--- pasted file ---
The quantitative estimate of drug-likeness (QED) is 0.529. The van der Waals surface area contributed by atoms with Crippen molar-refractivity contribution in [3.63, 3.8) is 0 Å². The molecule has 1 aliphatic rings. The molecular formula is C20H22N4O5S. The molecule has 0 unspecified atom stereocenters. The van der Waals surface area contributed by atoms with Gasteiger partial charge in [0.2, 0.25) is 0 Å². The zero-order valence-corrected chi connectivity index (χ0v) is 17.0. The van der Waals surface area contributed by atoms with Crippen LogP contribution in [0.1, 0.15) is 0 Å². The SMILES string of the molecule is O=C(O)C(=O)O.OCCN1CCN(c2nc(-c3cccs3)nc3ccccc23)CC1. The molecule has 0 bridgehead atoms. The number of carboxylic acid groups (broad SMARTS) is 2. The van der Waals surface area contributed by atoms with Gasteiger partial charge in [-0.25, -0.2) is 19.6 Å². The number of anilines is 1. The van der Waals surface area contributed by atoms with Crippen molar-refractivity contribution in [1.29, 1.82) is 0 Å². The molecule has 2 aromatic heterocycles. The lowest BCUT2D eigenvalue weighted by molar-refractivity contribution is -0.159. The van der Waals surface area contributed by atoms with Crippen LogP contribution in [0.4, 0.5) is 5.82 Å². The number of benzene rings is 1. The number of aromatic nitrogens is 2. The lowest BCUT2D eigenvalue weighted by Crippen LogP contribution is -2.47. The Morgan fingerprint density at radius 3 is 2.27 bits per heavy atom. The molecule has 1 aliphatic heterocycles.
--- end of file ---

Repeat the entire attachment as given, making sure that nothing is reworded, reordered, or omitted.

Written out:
The quantitative estimate of drug-likeness (QED) is 0.529. The van der Waals surface area contributed by atoms with Crippen molar-refractivity contribution in [3.63, 3.8) is 0 Å². The molecule has 1 aliphatic rings. The molecular formula is C20H22N4O5S. The molecule has 0 unspecified atom stereocenters. The van der Waals surface area contributed by atoms with Gasteiger partial charge in [0.2, 0.25) is 0 Å². The zero-order valence-corrected chi connectivity index (χ0v) is 17.0. The van der Waals surface area contributed by atoms with Crippen LogP contribution in [0.1, 0.15) is 0 Å². The SMILES string of the molecule is O=C(O)C(=O)O.OCCN1CCN(c2nc(-c3cccs3)nc3ccccc23)CC1. The molecule has 0 bridgehead atoms. The number of carboxylic acid groups (broad SMARTS) is 2. The van der Waals surface area contributed by atoms with Gasteiger partial charge in [-0.25, -0.2) is 19.6 Å². The number of anilines is 1. The van der Waals surface area contributed by atoms with Crippen molar-refractivity contribution in [1.29, 1.82) is 0 Å². The molecule has 2 aromatic heterocycles. The lowest BCUT2D eigenvalue weighted by molar-refractivity contribution is -0.159. The van der Waals surface area contributed by atoms with Crippen LogP contribution in [0.4, 0.5) is 5.82 Å². The number of benzene rings is 1. The number of aromatic nitrogens is 2. The lowest BCUT2D eigenvalue weighted by Crippen LogP contribution is -2.47. The Morgan fingerprint density at radius 3 is 2.27 bits per heavy atom. The molecule has 1 aliphatic heterocycles.